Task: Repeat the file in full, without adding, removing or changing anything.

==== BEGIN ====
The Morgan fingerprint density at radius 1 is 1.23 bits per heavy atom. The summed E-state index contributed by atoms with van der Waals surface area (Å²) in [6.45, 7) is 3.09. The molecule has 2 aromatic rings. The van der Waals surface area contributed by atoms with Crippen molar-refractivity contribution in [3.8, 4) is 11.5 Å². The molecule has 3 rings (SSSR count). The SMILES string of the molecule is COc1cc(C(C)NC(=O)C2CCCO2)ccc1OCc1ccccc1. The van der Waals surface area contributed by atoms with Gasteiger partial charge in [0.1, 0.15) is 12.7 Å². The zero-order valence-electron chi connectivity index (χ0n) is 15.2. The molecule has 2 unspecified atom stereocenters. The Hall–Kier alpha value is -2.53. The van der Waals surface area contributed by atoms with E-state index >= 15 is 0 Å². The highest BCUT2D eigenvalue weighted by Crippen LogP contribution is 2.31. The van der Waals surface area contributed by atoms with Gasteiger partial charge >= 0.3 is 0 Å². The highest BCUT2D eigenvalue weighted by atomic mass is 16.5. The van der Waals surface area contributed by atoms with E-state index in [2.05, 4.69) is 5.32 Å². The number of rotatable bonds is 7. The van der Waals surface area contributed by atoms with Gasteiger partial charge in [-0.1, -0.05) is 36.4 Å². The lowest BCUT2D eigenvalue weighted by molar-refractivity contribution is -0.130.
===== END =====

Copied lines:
The Morgan fingerprint density at radius 1 is 1.23 bits per heavy atom. The summed E-state index contributed by atoms with van der Waals surface area (Å²) in [6.45, 7) is 3.09. The molecule has 2 aromatic rings. The van der Waals surface area contributed by atoms with Crippen molar-refractivity contribution in [3.8, 4) is 11.5 Å². The molecule has 3 rings (SSSR count). The SMILES string of the molecule is COc1cc(C(C)NC(=O)C2CCCO2)ccc1OCc1ccccc1. The van der Waals surface area contributed by atoms with Gasteiger partial charge in [0.1, 0.15) is 12.7 Å². The zero-order valence-electron chi connectivity index (χ0n) is 15.2. The molecule has 2 unspecified atom stereocenters. The Hall–Kier alpha value is -2.53. The van der Waals surface area contributed by atoms with E-state index >= 15 is 0 Å². The highest BCUT2D eigenvalue weighted by Crippen LogP contribution is 2.31. The van der Waals surface area contributed by atoms with Gasteiger partial charge >= 0.3 is 0 Å². The highest BCUT2D eigenvalue weighted by atomic mass is 16.5. The van der Waals surface area contributed by atoms with E-state index in [2.05, 4.69) is 5.32 Å². The number of rotatable bonds is 7. The van der Waals surface area contributed by atoms with Gasteiger partial charge in [-0.1, -0.05) is 36.4 Å². The lowest BCUT2D eigenvalue weighted by molar-refractivity contribution is -0.130.